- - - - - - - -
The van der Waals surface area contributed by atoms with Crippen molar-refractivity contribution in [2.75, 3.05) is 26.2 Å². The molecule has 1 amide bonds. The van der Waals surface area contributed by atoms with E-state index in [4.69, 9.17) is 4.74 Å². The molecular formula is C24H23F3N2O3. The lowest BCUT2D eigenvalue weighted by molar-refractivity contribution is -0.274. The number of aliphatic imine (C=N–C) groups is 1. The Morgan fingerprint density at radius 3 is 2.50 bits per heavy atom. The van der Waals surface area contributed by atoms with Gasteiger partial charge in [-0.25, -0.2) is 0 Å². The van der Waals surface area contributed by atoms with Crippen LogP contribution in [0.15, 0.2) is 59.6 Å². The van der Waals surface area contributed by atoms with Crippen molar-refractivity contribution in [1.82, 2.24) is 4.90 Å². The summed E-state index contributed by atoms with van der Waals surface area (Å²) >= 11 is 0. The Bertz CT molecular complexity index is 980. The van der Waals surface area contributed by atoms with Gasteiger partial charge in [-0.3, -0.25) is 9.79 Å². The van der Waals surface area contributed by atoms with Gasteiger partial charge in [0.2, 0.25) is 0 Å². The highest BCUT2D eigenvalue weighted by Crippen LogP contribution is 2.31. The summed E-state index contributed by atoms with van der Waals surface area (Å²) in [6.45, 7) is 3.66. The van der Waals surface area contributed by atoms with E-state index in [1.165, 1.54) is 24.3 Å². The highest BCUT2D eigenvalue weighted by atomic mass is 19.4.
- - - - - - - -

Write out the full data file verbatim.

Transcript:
The van der Waals surface area contributed by atoms with Crippen molar-refractivity contribution in [2.75, 3.05) is 26.2 Å². The molecule has 1 amide bonds. The van der Waals surface area contributed by atoms with E-state index in [4.69, 9.17) is 4.74 Å². The molecular formula is C24H23F3N2O3. The lowest BCUT2D eigenvalue weighted by molar-refractivity contribution is -0.274. The number of aliphatic imine (C=N–C) groups is 1. The Morgan fingerprint density at radius 3 is 2.50 bits per heavy atom. The van der Waals surface area contributed by atoms with Gasteiger partial charge in [-0.25, -0.2) is 0 Å². The van der Waals surface area contributed by atoms with Crippen LogP contribution in [0.15, 0.2) is 59.6 Å². The van der Waals surface area contributed by atoms with Crippen molar-refractivity contribution in [1.82, 2.24) is 4.90 Å². The summed E-state index contributed by atoms with van der Waals surface area (Å²) >= 11 is 0. The Bertz CT molecular complexity index is 980. The van der Waals surface area contributed by atoms with Gasteiger partial charge in [-0.3, -0.25) is 9.79 Å². The van der Waals surface area contributed by atoms with Gasteiger partial charge in [0.2, 0.25) is 0 Å². The highest BCUT2D eigenvalue weighted by Crippen LogP contribution is 2.31. The summed E-state index contributed by atoms with van der Waals surface area (Å²) in [6.45, 7) is 3.66. The van der Waals surface area contributed by atoms with E-state index in [1.165, 1.54) is 24.3 Å². The highest BCUT2D eigenvalue weighted by atomic mass is 19.4.